• organize primary material, including images & film (Ex. 3 scribe notes, 1b-A)
  • I want several full-time people to organize all of my information (Ex. 6b scribe notes, 1c-A)

Quinn Dombrowski

  • Dating materials (texts, artifacts, etc., events - chronological); assign/create metadata ... Provenancing materials - Primary and secondary materials; Being able to explain where the materials came from, and what processes were used to create  (Ex. 2 scribe notes, 1a-A)
     
  • Recording observations
    • Electronic capture remediates the experience, and so it changes the observance. As such, live annotation is crucial to capturing the experience.
    • Some of this was electronic capture, and some was paper annotation. Felt that important to annotate live, as something is lost when reviewing the recordings later. (Ex. 2 scribe notes, 1a-C)
       
  • Capture, time lapse it to show people an experience.
  • Tagging materials, part of capture process.
    • Manual tagging
    • Put post-its in a book so can search by the tag
    • Classify tags so tags can be used by others
    • Develop common terminology for the good of the community
  • Develop hierarchy of tags to organize data.
  • Review others' tags to see whether it will be useful.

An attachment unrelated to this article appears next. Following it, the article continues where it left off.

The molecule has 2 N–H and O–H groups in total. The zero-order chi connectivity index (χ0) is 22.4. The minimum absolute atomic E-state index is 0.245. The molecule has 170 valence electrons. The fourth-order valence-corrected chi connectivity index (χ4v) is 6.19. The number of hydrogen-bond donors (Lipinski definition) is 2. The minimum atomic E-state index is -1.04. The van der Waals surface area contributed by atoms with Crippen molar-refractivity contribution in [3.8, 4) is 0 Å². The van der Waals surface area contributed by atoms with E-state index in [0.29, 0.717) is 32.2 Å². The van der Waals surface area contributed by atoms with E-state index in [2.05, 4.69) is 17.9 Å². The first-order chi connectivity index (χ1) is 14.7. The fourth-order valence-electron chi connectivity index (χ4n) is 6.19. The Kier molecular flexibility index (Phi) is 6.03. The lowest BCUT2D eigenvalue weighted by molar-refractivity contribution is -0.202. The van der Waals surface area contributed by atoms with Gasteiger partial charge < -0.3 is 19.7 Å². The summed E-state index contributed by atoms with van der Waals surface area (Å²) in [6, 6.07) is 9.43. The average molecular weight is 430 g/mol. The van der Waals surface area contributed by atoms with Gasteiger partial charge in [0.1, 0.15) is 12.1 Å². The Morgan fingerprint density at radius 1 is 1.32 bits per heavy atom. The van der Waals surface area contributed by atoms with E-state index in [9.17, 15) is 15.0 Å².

• Decide tag terminology to serve one's own purposes.
  • Indexing the material. ...
  • Describe art with a few words to help conglomerate huge #'s of art works. (Ex. 2 scribe notes, 1a-E)
     
  • D1: As a librarian, help organize/analyze data - Helped with protocols/standards of what to mark up in order to find out what they wanted to find out. ...
  • F1: Humboldt published 29 volumes on his American travels ... How do we deal with this kind of textual body? - A colleague thought it could be done. We've worked on this so you can do data mining within the entire system. We don't organize with PDF's, it's a relational database; you can bring up a paragraph where all words are clickable. Would have Spanish translation show up if you click on the Spanish flag. Can recreate a context and environment due to his precise way of describing what he sees.
  • M1: We started with a way of creating a geographical space as a way of organizing resources. Originally, 2D archeological plans - had to move to 3D. ... Interesting to use a single geographical space (ancient city) as a basis for collaboration using that as a way to hang articles and knowledge on top of it. ...
  • S1: With Google Maps, people annotate and add their own information; here, scholars are the ones contributing information. M1: Has implications for education, trying to create as accurate as possible reconstruction. F1: Google Earth has had bad press, but we've put Humboldt's travels on Google Earth. You can use it to enter the text at any point, could be useful for chronology, go to a particular point and find the relevant information. (Ex. 2 scribe notes, 1d-A)
     
  • Categorize data; Relate to each other; Relate to historic context. ...
  • Catalog in private database w/ angle capture. ...
  • For more ephemeral actions, physical qualities important - "About the whole object." Add metadata to text transcription; Info about physical object; Info about sound is represented in text. (Ex. 2-3 flipcharts, 1a-G)
     
  • D3: Tagging as a way to make exterior what humanities scholars have tended to do privately. (Ex. 6a scribe notes, 1b-B)

Jim Muehlenberg